Special Issue "Systems Medicine and Personalised Health and Therapy – Special Focus on Cardio-Metabolic Diseases and Cancer"

A special issue of Journal of Personalized Medicine (ISSN 2075-4426).

Deadline for manuscript submissions: 31 March 2019

Special Issue Editors

Guest Editor
Dr. Sophie Visvikis-Siest

DR1 Inserm, Université de Lorraine, Inserm, IGE-PCV, Nancy, France
E-Mail
Guest Editor
Dr. Charity Nofziger

Chief Science Officer, PharmGenetix Gmbh Niederalm-Anif, Austria
E-Mail
Guest Editor
Dr. Maria G. Stathopoulou

Université de Lorraine, Inserm, IGE-PCV, Nancy, France
E-Mail

Special Issue Information

Dear Colleagues

The goal of this Special Issue is to gather together a collection of original research articles as well as reviews presented at the 9th Santorini Conference “Systems Medicine and Personalised Health and Therapy "The Odyssey from Hope to Practice". Special Focus on Cardio-Metabolic Diseases and Cancer”.

The aim of the conference is to answer the following questions:
  • How can the variability in the human genome, in expressed proteins and in circulatory metabolites be useful and how can they be used for:
  • Risk prediction: in particular for cardio-metabolic diseases and cancer
  • Environmental risk assessments: screening for the individual answers to nutrition, alcohol, tobacco, exercise and life habits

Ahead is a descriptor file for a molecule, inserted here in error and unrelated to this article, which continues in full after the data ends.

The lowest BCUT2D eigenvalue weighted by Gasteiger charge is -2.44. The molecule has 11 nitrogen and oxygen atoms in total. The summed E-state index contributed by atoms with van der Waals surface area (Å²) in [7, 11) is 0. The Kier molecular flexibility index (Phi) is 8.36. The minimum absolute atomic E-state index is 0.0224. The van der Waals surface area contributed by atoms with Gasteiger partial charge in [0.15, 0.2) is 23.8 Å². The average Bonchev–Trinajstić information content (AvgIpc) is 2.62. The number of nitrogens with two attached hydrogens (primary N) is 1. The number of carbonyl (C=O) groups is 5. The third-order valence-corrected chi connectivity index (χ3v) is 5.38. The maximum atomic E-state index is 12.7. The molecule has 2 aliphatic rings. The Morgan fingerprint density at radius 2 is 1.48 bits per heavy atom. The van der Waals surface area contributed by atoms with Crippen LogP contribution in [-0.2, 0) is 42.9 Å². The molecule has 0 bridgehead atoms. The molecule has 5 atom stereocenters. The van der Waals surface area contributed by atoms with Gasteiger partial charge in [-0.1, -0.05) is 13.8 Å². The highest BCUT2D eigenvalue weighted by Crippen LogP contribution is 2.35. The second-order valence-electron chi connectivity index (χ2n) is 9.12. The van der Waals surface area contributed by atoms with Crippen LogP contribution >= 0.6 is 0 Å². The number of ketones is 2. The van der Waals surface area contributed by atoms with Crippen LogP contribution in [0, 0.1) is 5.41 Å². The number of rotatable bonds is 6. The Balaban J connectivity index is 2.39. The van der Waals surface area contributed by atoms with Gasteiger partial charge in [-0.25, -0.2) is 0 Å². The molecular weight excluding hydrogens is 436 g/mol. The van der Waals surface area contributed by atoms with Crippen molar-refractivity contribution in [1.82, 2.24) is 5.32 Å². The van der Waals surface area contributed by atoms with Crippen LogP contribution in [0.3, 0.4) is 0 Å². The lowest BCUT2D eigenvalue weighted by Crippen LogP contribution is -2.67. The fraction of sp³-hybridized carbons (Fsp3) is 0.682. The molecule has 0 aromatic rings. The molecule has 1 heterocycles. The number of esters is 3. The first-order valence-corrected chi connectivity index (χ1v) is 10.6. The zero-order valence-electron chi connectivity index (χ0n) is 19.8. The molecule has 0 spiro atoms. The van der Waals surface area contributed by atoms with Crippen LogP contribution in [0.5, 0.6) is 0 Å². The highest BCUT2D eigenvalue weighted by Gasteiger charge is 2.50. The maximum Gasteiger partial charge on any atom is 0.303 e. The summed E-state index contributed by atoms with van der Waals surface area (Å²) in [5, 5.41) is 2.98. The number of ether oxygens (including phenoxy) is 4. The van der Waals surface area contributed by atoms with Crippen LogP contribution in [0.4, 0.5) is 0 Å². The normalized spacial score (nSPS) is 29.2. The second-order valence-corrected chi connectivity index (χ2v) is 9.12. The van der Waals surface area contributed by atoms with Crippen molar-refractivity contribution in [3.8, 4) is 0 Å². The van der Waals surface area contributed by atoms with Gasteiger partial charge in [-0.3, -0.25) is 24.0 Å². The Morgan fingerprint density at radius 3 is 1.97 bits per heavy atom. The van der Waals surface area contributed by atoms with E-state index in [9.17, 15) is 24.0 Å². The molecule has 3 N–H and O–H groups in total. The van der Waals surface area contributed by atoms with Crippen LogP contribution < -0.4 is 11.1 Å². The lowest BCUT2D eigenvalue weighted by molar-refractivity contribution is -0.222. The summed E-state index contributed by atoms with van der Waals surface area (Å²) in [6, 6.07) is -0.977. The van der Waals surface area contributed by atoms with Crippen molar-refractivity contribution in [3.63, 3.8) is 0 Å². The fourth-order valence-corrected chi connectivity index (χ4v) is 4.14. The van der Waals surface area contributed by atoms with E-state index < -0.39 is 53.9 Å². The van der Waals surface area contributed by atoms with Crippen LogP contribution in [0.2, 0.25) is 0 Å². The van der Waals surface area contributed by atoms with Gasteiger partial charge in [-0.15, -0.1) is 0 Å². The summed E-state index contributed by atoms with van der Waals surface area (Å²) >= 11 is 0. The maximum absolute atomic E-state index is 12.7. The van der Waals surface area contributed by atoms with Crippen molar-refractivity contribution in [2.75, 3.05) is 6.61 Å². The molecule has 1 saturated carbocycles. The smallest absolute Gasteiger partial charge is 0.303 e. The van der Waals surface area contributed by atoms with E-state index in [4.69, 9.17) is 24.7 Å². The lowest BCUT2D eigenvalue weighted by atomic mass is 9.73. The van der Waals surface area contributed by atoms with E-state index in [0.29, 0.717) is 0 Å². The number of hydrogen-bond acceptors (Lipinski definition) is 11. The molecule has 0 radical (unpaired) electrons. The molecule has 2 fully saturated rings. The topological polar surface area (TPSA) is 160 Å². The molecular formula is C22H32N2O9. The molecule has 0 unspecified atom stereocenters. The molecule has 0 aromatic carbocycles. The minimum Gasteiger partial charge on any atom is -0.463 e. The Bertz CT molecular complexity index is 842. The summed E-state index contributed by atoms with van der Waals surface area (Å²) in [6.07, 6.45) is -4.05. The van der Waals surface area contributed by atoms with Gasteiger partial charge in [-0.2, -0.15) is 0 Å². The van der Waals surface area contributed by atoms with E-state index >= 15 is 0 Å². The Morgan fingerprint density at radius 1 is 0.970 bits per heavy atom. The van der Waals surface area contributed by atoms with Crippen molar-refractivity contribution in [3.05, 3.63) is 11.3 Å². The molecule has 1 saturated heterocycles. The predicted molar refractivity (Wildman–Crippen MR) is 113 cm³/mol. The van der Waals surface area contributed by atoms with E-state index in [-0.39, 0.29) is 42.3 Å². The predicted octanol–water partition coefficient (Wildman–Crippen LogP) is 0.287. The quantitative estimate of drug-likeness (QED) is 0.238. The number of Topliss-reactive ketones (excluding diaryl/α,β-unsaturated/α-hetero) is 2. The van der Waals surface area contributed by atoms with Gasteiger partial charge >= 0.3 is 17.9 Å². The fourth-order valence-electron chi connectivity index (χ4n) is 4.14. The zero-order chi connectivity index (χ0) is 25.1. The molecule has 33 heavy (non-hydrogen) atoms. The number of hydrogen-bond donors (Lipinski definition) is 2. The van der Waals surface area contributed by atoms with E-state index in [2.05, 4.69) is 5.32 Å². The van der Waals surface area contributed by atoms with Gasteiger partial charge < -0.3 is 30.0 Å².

• Pharmacogenomics: measuring individual responses to drugs, including interactions with endogenous compounds
  • Can genetic screening help identify the individuals at greatest risk of cardio-metabolic diseases and cancer?
  • What is the greatest clinical need with regard to diagnosis, prediction and patient stratification for these pathologies and how is/can this be addressed?
  • Does a genetic risk score identify the patients at highest risk and is its use justified in clinical practice?
  • What are the challenges of the current clinical trials?
  • What findings are there related to comorbidities with aging?
  • What is the impact of pharmacogenomics on the:
    • Delivery of more predictable responses to drug therapy?
    • Minimisation of the occurrence and severity of adverse drug reactions?
    • Implementation of more cost-effective clinical trials?
    • Drug discovery and the drug development process?
  • Do the existing diagnostic tools respond to the needs of pharmacogenomics?

Reduced publication fees will apply for attendees. You can contact the Editorial Office for further details at [email protected]

Dr. Sophie Visvikis-Siest
Dr. Maria G. Stathopoulou
Dr. Charity Nofziger
Guest Editors

Manuscript Submission Information

Manuscripts should be submitted online at www.mdpi.com by registering and logging in to this website. Once you are registered, click here to go to the submission form. Manuscripts can be submitted until the deadline. All papers will be peer-reviewed. Accepted papers will be published continuously in the journal (as soon as accepted) and will be listed together on the special issue website. Research articles, review articles as well as short communications are invited. For planned papers, a title and short abstract (about 100 words) can be sent to the Editorial Office for announcement on this website.

Submitted manuscripts should not have been published previously, nor be under consideration for publication elsewhere (except conference proceedings papers). All manuscripts are thoroughly refereed through a single-blind peer-review process. A guide for authors and other relevant information for submission of manuscripts is available on the Instructions for Authors page. Journal of Personalized Medicine is an international peer-reviewed open access quarterly journal published by MDPI.